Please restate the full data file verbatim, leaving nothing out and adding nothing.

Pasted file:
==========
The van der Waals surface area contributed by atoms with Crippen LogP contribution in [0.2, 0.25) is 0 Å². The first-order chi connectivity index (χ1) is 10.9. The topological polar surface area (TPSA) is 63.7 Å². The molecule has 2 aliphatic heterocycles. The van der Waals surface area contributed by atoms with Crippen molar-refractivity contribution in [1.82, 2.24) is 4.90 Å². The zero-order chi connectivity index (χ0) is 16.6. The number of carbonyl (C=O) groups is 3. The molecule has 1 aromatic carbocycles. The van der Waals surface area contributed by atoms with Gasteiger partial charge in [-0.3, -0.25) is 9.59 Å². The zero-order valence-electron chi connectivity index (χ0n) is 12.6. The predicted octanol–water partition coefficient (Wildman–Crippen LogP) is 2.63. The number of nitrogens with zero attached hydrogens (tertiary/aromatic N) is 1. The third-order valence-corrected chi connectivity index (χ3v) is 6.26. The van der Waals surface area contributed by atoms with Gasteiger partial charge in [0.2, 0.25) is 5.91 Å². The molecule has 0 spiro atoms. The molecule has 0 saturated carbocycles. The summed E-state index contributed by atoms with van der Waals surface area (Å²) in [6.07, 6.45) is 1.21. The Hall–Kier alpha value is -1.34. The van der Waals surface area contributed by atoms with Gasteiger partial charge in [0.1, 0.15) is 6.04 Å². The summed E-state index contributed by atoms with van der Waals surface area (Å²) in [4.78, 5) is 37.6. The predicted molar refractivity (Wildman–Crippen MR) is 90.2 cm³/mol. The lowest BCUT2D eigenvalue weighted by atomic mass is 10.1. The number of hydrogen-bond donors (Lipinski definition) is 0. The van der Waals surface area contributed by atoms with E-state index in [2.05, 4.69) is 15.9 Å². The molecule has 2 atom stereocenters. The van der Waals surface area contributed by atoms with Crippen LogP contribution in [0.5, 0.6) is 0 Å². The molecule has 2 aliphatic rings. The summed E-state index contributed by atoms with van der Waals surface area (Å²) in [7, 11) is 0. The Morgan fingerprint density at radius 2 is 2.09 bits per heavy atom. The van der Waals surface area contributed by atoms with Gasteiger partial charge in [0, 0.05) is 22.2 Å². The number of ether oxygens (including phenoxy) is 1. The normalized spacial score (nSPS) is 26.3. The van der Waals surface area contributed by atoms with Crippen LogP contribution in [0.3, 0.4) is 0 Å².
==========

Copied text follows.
The van der Waals surface area contributed by atoms with Crippen LogP contribution in [0.2, 0.25) is 0 Å². The first-order chi connectivity index (χ1) is 10.9. The topological polar surface area (TPSA) is 63.7 Å². The molecule has 2 aliphatic heterocycles. The van der Waals surface area contributed by atoms with Crippen molar-refractivity contribution in [1.82, 2.24) is 4.90 Å². The zero-order chi connectivity index (χ0) is 16.6. The number of carbonyl (C=O) groups is 3. The molecule has 1 aromatic carbocycles. The van der Waals surface area contributed by atoms with Gasteiger partial charge in [-0.3, -0.25) is 9.59 Å². The zero-order valence-electron chi connectivity index (χ0n) is 12.6. The predicted octanol–water partition coefficient (Wildman–Crippen LogP) is 2.63. The number of nitrogens with zero attached hydrogens (tertiary/aromatic N) is 1. The third-order valence-corrected chi connectivity index (χ3v) is 6.26. The van der Waals surface area contributed by atoms with Gasteiger partial charge in [0.2, 0.25) is 5.91 Å². The molecule has 0 spiro atoms. The molecule has 0 saturated carbocycles. The summed E-state index contributed by atoms with van der Waals surface area (Å²) in [6.07, 6.45) is 1.21. The Hall–Kier alpha value is -1.34. The van der Waals surface area contributed by atoms with Gasteiger partial charge in [0.1, 0.15) is 6.04 Å². The summed E-state index contributed by atoms with van der Waals surface area (Å²) in [4.78, 5) is 37.6. The predicted molar refractivity (Wildman–Crippen MR) is 90.2 cm³/mol. The lowest BCUT2D eigenvalue weighted by atomic mass is 10.1. The number of hydrogen-bond donors (Lipinski definition) is 0. The van der Waals surface area contributed by atoms with E-state index in [2.05, 4.69) is 15.9 Å². The molecule has 2 atom stereocenters. The van der Waals surface area contributed by atoms with Crippen LogP contribution in [0.5, 0.6) is 0 Å². The molecule has 2 aliphatic rings. The summed E-state index contributed by atoms with van der Waals surface area (Å²) in [7, 11) is 0. The Morgan fingerprint density at radius 2 is 2.09 bits per heavy atom. The van der Waals surface area contributed by atoms with Gasteiger partial charge in [0, 0.05) is 22.2 Å². The number of ether oxygens (including phenoxy) is 1. The normalized spacial score (nSPS) is 26.3. The van der Waals surface area contributed by atoms with Crippen LogP contribution in [0.3, 0.4) is 0 Å².